Leagues recognized by CUNA for communications efforts

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MADISON, Wis. (10/12/11)--The Credit Union National Association (CUNA) announced its 2011 Blockbuster and Pro Awards for outstanding communications work by state credit union leagues at last week’s American Association of Credit Union Leagues Communicators Conference in Minneapolis. Leagues submitted 56 entries in 17 categories. Blockbuster awards are divided into two sections: 1) advertising and marketing efforts for state-level organizations, and 2) advertising and marketing for credit unions. Leagues that won first-place awards in Blockbuster category are:
* Best Sales Promotion--League of Southeastern Credit Unions; * Best Print Materials--North Carolina Credit Union League; * Best Campaign--Michigan Credit Union League; * Best Credit Union Ad--Montana Credit Union League; * Best Credit Union Campaign--Michigan Credit Union League; and * Best Logo Design--Georgia Credit Union Affiliates.
The Blockbuster Best of Show award was presented to the Michigan Credit Union League for its Best Campaign entry. Pro Awards recognize the best public relations and online communications efforts. First-place awards in the Pro category were presented to:
* Blow Your Own Horn--Pennsylvania Credit Union Association; * Best Community Relations Program--Montana Credit Union League; * Best Public Relations Project--Michigan Credit Union League; * Best Piece on the Uniqueness of Credit Unions--Wisconsin Credit Union League; * Best League Publication (Newsletter)--Credit Union Association of the Dakotas; * Best League Publication (Magazine)--California/Nevada Credit Union League; * Most Improved Newsletter or Magazine--Minnesota Credit Union Network; * Best League Annual Report or Yearbook (print)--Kansas Credit Union Association; * Best Website--League of Southeastern Credit Unions; * Best Online Publications--Pennsylvania Credit Union Association; and * Best Use of Social Media--Michigan Credit Union League.
The Pro Best of Show award was presented to the Montana Credit Union Network for it Best Community Relations Program entry.

NCUF makes 19 fin-ed grants for 2012

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MADISON, Wis. (10/12/11)--The National Credit Union Foundation (NCUF) has approved 19 financial education grants for 2012, totaling $287,387. About 34% of consumers gave themselves a grade of C, D or F in personal finance skills, according to last year’s Financial Literacy Survey of adults from the National Foundation for Credit Counseling Inc. About 78% agree that they would benefit from advice and answers to everyday financial questions from a professional, and nearly one-third (31%) strongly agree. “The need for financial education is still critical in America,” said Tom Candell, NCUF deputy executive director/chief operating officer/chief financial officer. “This is the second year in a row that NCUF is focusing exclusively on financial education in our grants, which will ultimately help more people achieve financial freedom.” NCUF grants are made possible by supporters of the foundation and the Community Investment Fund, a system of investments that helps credit unions earn dividends while donating to national and state community development programs. To view a list of the grant awardees and their projects, use the link.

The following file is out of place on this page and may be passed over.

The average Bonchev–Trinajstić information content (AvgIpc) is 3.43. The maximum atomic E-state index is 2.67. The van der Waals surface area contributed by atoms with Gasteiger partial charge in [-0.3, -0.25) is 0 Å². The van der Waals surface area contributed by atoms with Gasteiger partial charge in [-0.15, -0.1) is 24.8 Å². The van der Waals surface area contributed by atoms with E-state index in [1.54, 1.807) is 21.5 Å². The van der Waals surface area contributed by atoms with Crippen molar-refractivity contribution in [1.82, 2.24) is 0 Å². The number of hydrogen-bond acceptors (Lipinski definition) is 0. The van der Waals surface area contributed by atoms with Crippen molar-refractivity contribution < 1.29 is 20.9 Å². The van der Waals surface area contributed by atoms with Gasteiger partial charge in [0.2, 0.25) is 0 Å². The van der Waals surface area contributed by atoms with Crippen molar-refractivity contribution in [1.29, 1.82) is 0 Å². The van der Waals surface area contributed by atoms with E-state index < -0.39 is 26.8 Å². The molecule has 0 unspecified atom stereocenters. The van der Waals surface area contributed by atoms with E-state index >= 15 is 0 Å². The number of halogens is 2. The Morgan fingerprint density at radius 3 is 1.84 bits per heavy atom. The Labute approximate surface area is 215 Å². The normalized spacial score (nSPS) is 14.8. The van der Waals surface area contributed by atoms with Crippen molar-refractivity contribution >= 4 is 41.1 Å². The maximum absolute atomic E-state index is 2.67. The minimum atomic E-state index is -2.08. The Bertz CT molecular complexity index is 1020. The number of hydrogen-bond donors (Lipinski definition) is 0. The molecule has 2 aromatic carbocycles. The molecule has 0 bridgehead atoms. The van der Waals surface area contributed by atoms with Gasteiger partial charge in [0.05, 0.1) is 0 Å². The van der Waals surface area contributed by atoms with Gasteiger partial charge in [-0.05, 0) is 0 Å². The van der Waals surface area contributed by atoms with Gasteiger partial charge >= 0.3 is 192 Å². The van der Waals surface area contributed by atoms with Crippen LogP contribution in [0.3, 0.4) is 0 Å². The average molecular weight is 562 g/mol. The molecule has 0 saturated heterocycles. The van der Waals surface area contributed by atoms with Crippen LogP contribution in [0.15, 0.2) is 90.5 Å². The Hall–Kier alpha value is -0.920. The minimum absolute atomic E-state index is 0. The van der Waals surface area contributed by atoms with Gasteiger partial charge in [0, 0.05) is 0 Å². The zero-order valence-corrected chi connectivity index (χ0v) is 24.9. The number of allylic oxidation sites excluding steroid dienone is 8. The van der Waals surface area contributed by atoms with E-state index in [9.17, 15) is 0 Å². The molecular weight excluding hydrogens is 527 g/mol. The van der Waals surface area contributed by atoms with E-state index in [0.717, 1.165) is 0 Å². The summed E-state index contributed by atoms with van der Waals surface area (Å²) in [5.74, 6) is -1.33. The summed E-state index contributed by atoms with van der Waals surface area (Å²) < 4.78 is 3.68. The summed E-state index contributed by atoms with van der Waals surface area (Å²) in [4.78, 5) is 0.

RCU acquires mortgages from The RiverBank

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EAU CLAIRE, Wis. (10/12/11)--Royal CU (RCU), based Eau Claire, Wis. with $1.2 billion in assets, and The RiverBank, Osceola Wis., have entered into an agreement for RCU to acquire the servicing rights of The RiverBanks’ $600 million in mortgage loans. The transaction, which is expected to be finalized Monday, adds about 4,200 mortgage loan members to RCU. “We welcome these 4,200 mortgage customers to RCU,” said Charles Grossklaus, RCU CEO. “Our commitment to staying local is strong and, consistent with our vision to satisfy all of our members’ financial needs; we look forward to building relationships with these members so we can be there when they need their next financial product.” In a letter to its customers The RiverBank said, “We have now come to a turning point in our business model that we need to make a change. Realizing the importance of the local servicing, we have partnered with RCU to transition the servicing.” The transfer of the servicing of the mortgage loan does not affect any term or condition of the mortgages.